Chapter

Conservation Systematics: The <i>Bufo boreas</i> Species Group

Anna M. Goebel

in Amphibian Declines

Published by University of California Press

Published in print June 2005 | ISBN: 9780520235922
Published online March 2012 | e-ISBN: 9780520929432 | DOI: http://dx.doi.org/10.1525/california/9780520235922.003.0030
Conservation Systematics: The Bufo boreas Species Group

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This chapter describes how systematics and taxonomy can better address conservation issues in both theoretical and utilitarian ways. It begins with a discussion of organismic diversity and how systematics and Linnaean taxonomy have failed to meet the needed description and quantification of diversity for conservation purposes. It then argues that recognizing diversity is more critical than recognizing species, and suggests how diversity can be incorporated into systematics using measures of phylogenetic diversity and phylogenetic taxonomy. Finally, the chapter suggests three utilitarian ways that conservation systematics can incorporate diversity into management and politics: set priorities for conservation; reconstruct the Endangered Species Act of 1973; and mitigate loss of total diversity by a procedure that identifies acceptable losses. To illustrate problems and solutions, the chapter uses examples from North American bufonids, especially the western toad (Bufo boreas) species group.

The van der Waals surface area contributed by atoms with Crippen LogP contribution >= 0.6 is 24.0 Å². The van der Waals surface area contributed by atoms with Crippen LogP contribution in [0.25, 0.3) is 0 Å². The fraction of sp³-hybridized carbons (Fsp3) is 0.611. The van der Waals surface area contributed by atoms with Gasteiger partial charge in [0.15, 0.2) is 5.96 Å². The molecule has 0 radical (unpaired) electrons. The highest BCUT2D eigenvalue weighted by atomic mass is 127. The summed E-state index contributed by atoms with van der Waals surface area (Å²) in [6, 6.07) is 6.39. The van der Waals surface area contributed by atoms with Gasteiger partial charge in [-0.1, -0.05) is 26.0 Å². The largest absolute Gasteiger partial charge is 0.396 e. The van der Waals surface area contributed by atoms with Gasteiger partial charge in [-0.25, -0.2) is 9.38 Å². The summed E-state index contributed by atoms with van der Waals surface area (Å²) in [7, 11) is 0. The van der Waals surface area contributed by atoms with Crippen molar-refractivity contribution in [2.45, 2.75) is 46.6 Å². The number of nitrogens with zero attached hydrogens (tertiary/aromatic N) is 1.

Keywords: Bufo boreas; systematics; taxonomy; conservation; diversity; management; politics; Endangered Species Act; bufonids

Chapter.  9314 words.  Illustrated.

Subjects: Zoology and Animal Sciences

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